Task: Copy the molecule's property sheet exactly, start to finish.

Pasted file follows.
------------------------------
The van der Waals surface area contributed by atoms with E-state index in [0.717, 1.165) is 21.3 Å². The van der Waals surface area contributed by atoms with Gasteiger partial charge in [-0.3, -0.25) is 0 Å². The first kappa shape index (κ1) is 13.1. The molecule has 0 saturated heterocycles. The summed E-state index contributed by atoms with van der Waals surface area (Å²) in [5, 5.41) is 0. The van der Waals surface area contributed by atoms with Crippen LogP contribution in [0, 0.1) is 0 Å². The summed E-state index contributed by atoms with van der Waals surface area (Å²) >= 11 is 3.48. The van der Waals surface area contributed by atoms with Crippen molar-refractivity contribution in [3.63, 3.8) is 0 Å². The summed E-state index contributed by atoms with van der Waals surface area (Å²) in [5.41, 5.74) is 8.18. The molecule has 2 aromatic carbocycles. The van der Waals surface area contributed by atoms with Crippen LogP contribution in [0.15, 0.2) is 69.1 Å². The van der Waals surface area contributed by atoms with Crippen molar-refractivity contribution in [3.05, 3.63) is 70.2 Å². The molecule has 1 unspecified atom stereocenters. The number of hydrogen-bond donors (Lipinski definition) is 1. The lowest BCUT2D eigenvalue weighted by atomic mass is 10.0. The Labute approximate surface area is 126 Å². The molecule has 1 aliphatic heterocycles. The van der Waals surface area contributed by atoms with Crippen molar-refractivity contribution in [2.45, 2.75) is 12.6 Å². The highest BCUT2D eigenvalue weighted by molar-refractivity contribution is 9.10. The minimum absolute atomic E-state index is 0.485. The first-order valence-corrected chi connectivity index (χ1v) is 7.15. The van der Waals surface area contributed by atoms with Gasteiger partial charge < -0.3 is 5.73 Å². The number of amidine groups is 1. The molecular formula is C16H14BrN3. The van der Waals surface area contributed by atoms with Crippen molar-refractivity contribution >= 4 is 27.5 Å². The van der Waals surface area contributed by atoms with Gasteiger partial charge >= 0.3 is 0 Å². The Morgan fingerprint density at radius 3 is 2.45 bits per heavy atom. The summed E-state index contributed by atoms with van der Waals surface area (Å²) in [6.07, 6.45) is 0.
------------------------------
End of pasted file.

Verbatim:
The van der Waals surface area contributed by atoms with E-state index in [0.717, 1.165) is 21.3 Å². The van der Waals surface area contributed by atoms with Gasteiger partial charge in [-0.3, -0.25) is 0 Å². The first kappa shape index (κ1) is 13.1. The molecule has 0 saturated heterocycles. The summed E-state index contributed by atoms with van der Waals surface area (Å²) in [5, 5.41) is 0. The van der Waals surface area contributed by atoms with Crippen LogP contribution in [0, 0.1) is 0 Å². The summed E-state index contributed by atoms with van der Waals surface area (Å²) >= 11 is 3.48. The van der Waals surface area contributed by atoms with Crippen molar-refractivity contribution in [3.63, 3.8) is 0 Å². The summed E-state index contributed by atoms with van der Waals surface area (Å²) in [5.41, 5.74) is 8.18. The molecule has 2 aromatic carbocycles. The van der Waals surface area contributed by atoms with Crippen LogP contribution in [0.15, 0.2) is 69.1 Å². The van der Waals surface area contributed by atoms with Crippen molar-refractivity contribution in [3.05, 3.63) is 70.2 Å². The molecule has 1 unspecified atom stereocenters. The number of hydrogen-bond donors (Lipinski definition) is 1. The lowest BCUT2D eigenvalue weighted by atomic mass is 10.0. The Labute approximate surface area is 126 Å². The molecule has 1 aliphatic heterocycles. The van der Waals surface area contributed by atoms with Crippen molar-refractivity contribution in [2.45, 2.75) is 12.6 Å². The highest BCUT2D eigenvalue weighted by molar-refractivity contribution is 9.10. The minimum absolute atomic E-state index is 0.485. The first-order valence-corrected chi connectivity index (χ1v) is 7.15. The van der Waals surface area contributed by atoms with Gasteiger partial charge < -0.3 is 5.73 Å². The number of amidine groups is 1. The molecular formula is C16H14BrN3. The van der Waals surface area contributed by atoms with Crippen molar-refractivity contribution >= 4 is 27.5 Å². The van der Waals surface area contributed by atoms with Gasteiger partial charge >= 0.3 is 0 Å². The Morgan fingerprint density at radius 3 is 2.45 bits per heavy atom. The summed E-state index contributed by atoms with van der Waals surface area (Å²) in [6.07, 6.45) is 0.